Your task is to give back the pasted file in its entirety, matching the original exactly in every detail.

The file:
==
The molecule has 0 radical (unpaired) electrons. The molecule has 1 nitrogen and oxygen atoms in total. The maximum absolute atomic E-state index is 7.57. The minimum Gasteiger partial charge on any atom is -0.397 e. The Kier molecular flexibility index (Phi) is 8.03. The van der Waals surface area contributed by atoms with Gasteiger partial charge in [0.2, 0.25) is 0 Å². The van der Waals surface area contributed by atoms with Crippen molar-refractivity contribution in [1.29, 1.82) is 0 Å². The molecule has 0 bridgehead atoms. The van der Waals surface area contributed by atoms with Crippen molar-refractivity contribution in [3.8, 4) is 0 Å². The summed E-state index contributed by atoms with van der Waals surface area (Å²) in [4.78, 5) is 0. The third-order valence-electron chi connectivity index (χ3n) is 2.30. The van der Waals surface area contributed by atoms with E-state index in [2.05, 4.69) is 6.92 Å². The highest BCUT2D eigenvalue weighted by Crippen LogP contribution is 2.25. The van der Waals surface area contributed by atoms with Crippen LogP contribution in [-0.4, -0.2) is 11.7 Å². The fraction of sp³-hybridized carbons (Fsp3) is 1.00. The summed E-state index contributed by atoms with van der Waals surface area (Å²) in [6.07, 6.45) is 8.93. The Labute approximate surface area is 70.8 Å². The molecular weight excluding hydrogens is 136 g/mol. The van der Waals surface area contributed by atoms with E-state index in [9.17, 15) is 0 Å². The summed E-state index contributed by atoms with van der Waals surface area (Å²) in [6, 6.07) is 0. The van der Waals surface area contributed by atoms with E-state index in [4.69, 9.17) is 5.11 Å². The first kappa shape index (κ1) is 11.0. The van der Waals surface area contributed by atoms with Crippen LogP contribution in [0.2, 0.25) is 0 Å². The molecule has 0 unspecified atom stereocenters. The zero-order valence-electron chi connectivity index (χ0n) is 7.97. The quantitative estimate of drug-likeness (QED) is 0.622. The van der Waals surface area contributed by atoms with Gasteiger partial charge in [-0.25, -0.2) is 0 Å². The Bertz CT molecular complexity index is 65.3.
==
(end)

The molecule has 0 radical (unpaired) electrons. The molecule has 1 nitrogen and oxygen atoms in total. The maximum absolute atomic E-state index is 7.57. The minimum Gasteiger partial charge on any atom is -0.397 e. The Kier molecular flexibility index (Phi) is 8.03. The van der Waals surface area contributed by atoms with Gasteiger partial charge in [0.2, 0.25) is 0 Å². The van der Waals surface area contributed by atoms with Crippen molar-refractivity contribution in [1.29, 1.82) is 0 Å². The molecule has 0 bridgehead atoms. The van der Waals surface area contributed by atoms with Crippen molar-refractivity contribution in [3.8, 4) is 0 Å². The summed E-state index contributed by atoms with van der Waals surface area (Å²) in [4.78, 5) is 0. The third-order valence-electron chi connectivity index (χ3n) is 2.30. The van der Waals surface area contributed by atoms with E-state index in [2.05, 4.69) is 6.92 Å². The highest BCUT2D eigenvalue weighted by Crippen LogP contribution is 2.25. The van der Waals surface area contributed by atoms with Crippen LogP contribution in [-0.4, -0.2) is 11.7 Å². The fraction of sp³-hybridized carbons (Fsp3) is 1.00. The summed E-state index contributed by atoms with van der Waals surface area (Å²) in [6.07, 6.45) is 8.93. The Labute approximate surface area is 70.8 Å². The molecular weight excluding hydrogens is 136 g/mol. The van der Waals surface area contributed by atoms with E-state index in [9.17, 15) is 0 Å². The summed E-state index contributed by atoms with van der Waals surface area (Å²) in [6, 6.07) is 0. The van der Waals surface area contributed by atoms with E-state index in [4.69, 9.17) is 5.11 Å². The first kappa shape index (κ1) is 11.0. The van der Waals surface area contributed by atoms with Crippen LogP contribution in [0.2, 0.25) is 0 Å². The molecule has 0 unspecified atom stereocenters. The zero-order valence-electron chi connectivity index (χ0n) is 7.97. The quantitative estimate of drug-likeness (QED) is 0.622. The van der Waals surface area contributed by atoms with Gasteiger partial charge in [-0.25, -0.2) is 0 Å². The Bertz CT molecular complexity index is 65.3.